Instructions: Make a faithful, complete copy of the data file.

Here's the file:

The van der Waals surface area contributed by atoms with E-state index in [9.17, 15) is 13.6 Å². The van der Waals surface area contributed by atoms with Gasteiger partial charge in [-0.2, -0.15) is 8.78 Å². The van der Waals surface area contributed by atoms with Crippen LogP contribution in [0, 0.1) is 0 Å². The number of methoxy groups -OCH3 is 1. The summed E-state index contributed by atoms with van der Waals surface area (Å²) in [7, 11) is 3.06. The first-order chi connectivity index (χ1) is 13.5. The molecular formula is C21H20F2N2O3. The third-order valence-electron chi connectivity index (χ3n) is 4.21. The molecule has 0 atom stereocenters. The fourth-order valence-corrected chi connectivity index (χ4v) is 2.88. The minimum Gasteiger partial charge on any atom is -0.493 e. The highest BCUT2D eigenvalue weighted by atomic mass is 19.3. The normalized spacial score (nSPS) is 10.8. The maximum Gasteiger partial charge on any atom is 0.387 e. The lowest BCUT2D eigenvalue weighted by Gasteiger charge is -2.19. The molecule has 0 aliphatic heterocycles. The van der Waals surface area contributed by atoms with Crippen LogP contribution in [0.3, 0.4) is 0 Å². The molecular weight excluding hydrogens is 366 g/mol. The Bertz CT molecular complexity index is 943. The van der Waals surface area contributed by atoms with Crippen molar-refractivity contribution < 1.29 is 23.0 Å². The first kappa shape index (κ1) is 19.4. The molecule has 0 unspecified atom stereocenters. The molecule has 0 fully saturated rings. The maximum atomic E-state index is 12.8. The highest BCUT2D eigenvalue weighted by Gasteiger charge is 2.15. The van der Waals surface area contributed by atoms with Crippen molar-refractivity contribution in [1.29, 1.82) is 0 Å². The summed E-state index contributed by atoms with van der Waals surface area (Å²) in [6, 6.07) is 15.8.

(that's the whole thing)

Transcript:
The van der Waals surface area contributed by atoms with E-state index in [9.17, 15) is 13.6 Å². The van der Waals surface area contributed by atoms with Gasteiger partial charge in [-0.2, -0.15) is 8.78 Å². The van der Waals surface area contributed by atoms with Crippen LogP contribution in [0, 0.1) is 0 Å². The number of methoxy groups -OCH3 is 1. The summed E-state index contributed by atoms with van der Waals surface area (Å²) in [7, 11) is 3.06. The first-order chi connectivity index (χ1) is 13.5. The molecular formula is C21H20F2N2O3. The third-order valence-electron chi connectivity index (χ3n) is 4.21. The molecule has 0 atom stereocenters. The fourth-order valence-corrected chi connectivity index (χ4v) is 2.88. The minimum Gasteiger partial charge on any atom is -0.493 e. The highest BCUT2D eigenvalue weighted by atomic mass is 19.3. The normalized spacial score (nSPS) is 10.8. The maximum Gasteiger partial charge on any atom is 0.387 e. The lowest BCUT2D eigenvalue weighted by Gasteiger charge is -2.19. The molecule has 0 aliphatic heterocycles. The van der Waals surface area contributed by atoms with Crippen LogP contribution in [0.3, 0.4) is 0 Å². The molecular weight excluding hydrogens is 366 g/mol. The Bertz CT molecular complexity index is 943. The van der Waals surface area contributed by atoms with Crippen molar-refractivity contribution < 1.29 is 23.0 Å². The first kappa shape index (κ1) is 19.4. The molecule has 0 unspecified atom stereocenters. The molecule has 0 fully saturated rings. The maximum atomic E-state index is 12.8. The highest BCUT2D eigenvalue weighted by Gasteiger charge is 2.15. The van der Waals surface area contributed by atoms with Crippen molar-refractivity contribution in [1.29, 1.82) is 0 Å². The summed E-state index contributed by atoms with van der Waals surface area (Å²) in [6, 6.07) is 15.8.